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Raiding is on the verge of destroying huge segments of the GW2 community, if it hasn't already


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@Tzarakiel.7490 said:Half the new players I've talked to wanted to try raids before they found out that it was basically impossible. Most players I've met wanted to try raids, but they could never find an entry point into the raid community.The reason why most players don't talk about raids is because they have given up on the raid community.

Yet most training runs are devoid of new players. What an oxymoron.

May I ask, what effort was invested from those said players? Did any of them join a guild which did training runs or a discord channel dedicated to raids? Or was it more of a: I'll join random experienced groups and hope no one notices?

I've found that in-game, players who are interested in raiding and when pointed to join a training run, usually succeed. That is subjective experience though.

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Some people simply want to see a rift in the community and huge game breaking problems. As those might justify the removal or rework of content they personally dislike or more like having raid exclusive rewards avaible in content they like.The majority of pro-raiding and anti-raiding talk does indeed seem to happen on the forums. Most people in the game care as much about raids as they do about Esports, which is basically not at all. Nor do they quit the game over the existence of niche content.

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Speaking as a ten year WoW player, if you think the end game environment in GW2 is toxic and "tearing the community apart", then you need to go over there a bit and see what elitist end-gamer toxicity really is. In WoW, the end game is tiered raiding or PVP, and you can either keep up or shut up. In GW2, the end game is much more open and up to the individual player. People in GW2 are much more free to treat the game as a game, and not an unpaid job like WoW raiding was. As a result, GW2 arguably has the best community I have ever seen anywhere in any game. Yes, raider elitism is annoying. But in this game, those people are a minority, so ignore them. If they're tearing apart the community, which I don't see, it's only because people are giving them more attention than they're due.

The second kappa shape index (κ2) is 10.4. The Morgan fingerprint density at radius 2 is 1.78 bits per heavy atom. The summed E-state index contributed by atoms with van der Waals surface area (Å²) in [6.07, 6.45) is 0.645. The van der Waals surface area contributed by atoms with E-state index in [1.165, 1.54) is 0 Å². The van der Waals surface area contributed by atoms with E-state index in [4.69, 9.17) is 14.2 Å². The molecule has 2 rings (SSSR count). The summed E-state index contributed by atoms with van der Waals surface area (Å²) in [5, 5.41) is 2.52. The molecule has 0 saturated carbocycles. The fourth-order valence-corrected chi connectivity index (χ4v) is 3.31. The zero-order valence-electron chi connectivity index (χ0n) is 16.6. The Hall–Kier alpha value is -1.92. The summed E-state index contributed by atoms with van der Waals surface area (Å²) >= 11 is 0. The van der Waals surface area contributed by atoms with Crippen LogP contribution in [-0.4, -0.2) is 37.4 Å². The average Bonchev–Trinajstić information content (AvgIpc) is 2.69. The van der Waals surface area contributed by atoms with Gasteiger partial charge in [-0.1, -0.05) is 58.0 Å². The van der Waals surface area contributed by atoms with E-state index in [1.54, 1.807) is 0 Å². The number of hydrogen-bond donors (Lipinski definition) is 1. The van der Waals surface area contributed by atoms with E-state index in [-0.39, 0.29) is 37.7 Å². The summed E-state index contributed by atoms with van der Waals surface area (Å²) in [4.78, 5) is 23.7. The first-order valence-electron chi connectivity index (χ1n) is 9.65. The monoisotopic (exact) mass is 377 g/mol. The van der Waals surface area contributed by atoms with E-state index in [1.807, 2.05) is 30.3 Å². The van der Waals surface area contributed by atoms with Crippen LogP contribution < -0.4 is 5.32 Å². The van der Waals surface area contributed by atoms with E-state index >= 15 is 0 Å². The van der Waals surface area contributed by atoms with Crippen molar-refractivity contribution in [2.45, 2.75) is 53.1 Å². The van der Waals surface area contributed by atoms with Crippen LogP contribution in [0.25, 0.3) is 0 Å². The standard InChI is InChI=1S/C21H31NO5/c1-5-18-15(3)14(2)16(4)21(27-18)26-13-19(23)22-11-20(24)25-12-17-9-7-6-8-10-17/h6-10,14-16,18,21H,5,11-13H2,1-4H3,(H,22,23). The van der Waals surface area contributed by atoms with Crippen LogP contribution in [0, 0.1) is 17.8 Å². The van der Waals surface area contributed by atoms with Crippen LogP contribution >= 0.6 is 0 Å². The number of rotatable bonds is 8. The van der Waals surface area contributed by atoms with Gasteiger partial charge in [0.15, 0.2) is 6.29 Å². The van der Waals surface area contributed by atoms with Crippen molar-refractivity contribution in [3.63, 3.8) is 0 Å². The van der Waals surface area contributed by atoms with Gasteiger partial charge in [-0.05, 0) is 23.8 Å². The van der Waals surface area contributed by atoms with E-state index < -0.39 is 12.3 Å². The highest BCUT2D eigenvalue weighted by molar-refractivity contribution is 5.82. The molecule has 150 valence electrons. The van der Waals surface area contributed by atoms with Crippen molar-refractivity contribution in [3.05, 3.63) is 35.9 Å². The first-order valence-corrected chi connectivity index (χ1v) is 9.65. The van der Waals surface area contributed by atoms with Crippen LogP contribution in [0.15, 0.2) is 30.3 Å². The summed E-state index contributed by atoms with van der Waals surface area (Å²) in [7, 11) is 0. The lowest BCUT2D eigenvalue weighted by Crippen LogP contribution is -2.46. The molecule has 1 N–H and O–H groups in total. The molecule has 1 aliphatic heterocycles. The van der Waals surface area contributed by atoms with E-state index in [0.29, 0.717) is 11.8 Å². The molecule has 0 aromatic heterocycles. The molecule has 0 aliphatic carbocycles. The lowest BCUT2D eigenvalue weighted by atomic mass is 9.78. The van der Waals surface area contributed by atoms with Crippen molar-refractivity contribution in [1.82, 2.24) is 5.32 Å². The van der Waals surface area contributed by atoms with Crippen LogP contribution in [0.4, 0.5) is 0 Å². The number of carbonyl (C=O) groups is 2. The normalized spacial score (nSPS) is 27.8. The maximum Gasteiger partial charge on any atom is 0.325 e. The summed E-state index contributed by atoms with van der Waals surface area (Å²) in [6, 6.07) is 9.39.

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Ive had some practise with guilds, a few friendly raidpugs that could take me as a support allthough i lack experience and joined some few callouts in aerodome that invites new raiders into their groups.Only thing that is required is really that you got some basic PvE mechanics, prefferably some experience from t3-t4 fracs, maybe done some harder worldbosses/bountys and stuff so you recognize animations/channels/effects to a certain extent and bring a decent profession with a decent build to the encounter.

AAND most important of all is probably that you are positive, alert and actually listen to what your more experienced squaddies have to say.

I really dont see anything wrong with raids or fractals.

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@"Jimbru.6014" said:Speaking as a ten year WoW player, if you think the end game environment in GW2 is toxic and "tearing the community apart", then you need to go over there a bit and see what elitist end-gamer toxicity really is. In WoW, the end game is tiered raiding or PVP, and you can either keep up or shut up. In GW2, the end game is much more open and up to the individual player. People in GW2 are much more free to treat the game as a game, and not an unpaid job like WoW raiding was. As a result, GW2 arguably has the best community I have ever seen anywhere in any game. Yes, raider elitism is annoying. But in this game, those people are a minority, so ignore them. If they're tearing apart the community, which I don't see, it's only because people are giving them more attention than they're due.